Oracle denies claims linking recent layoffs to Trump

Updated 2017-01-18 14:45:13 Global Times

U.S. tech giant Oracle Corp on Wednesday denied a claim that its layoff of a research and development (R&D) team in Beijing was linked to U.S. President-elected Donald Trump's pledges to create jobs at home, stating that the decision was made to further its business restructuring efforts.

"As the global market for Oracle's Solaris [operating system] shrinks, the company is now refocusing on cloud services to better adapt to changes," Li Yingyan, the public relations manager at Oracle's Beijing office, told the Global Times on Wednesday.

Li's comment followed a protest on Wednesday in Beijing by some of Oracle's staff, who accused the company of discriminating against Chinese employees.

On Friday night, Oracle sent an e-mail to the roughly 200 employees of its storage and operating system unit in Beijing, asking them to leave before March 31, according to sources close to the matter. The e-mail did not provide details on compensation.

"Oracle is refocusing more R&D efforts on cloud computing … some product teams in some markets will be eliminated," according to the e-mail, which was signed by Bill Nesheim, vice president of Solaris Platform Engineering.

However, most of the laid-off employees didn't buy the explanation. An employee, who only spoke on the condition of anonymity, described the move as "a cut-off to retain job opportunities for the people in the U.S.."

"The Solaris unit may have posted a lower-than-expected performance last year, but the storage group is making lucrative revenues. Oracle does need IT staff to continue offering its storage service, so most of our jobs will be transferred to U.S. engineers," the employees told the Global Times on Wednesday.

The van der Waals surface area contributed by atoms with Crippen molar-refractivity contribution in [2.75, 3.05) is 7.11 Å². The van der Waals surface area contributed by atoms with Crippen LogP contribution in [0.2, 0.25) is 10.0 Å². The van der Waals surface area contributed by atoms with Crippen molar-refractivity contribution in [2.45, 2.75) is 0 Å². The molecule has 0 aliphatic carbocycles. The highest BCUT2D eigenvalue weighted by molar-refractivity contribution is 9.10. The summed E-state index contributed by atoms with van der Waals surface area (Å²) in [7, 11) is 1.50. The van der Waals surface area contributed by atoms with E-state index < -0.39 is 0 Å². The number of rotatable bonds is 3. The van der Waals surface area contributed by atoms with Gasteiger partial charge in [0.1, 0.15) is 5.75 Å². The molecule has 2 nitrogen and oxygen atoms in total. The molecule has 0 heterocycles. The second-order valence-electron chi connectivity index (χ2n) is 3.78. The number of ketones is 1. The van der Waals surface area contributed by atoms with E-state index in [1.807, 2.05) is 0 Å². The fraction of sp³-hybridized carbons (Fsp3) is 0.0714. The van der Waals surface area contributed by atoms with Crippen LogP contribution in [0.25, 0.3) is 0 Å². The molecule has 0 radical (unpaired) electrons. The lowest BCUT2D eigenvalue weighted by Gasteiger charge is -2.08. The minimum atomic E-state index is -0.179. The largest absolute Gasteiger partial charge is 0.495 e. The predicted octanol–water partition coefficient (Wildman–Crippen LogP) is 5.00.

However, Li said the layoffs are part of the company's global plan to trim its workforce. "We are cutting employees globally, including in the U.S.," she said. "Meanwhile, we have still hired more than 5,000 people in China, and the employees being eliminated this time are actually fewer than 200, most of whom do not have expertise in cloud computing."

Li also noted that to further develop its cloud business, Oracle is now recruiting in China. "We will scale up our investment and marketing efforts in China," he said.

In December, Silicon Valley executives met with Trump in New York. The co-CEO of Oracle, Safra Catz, later joined Trumps' transition team.

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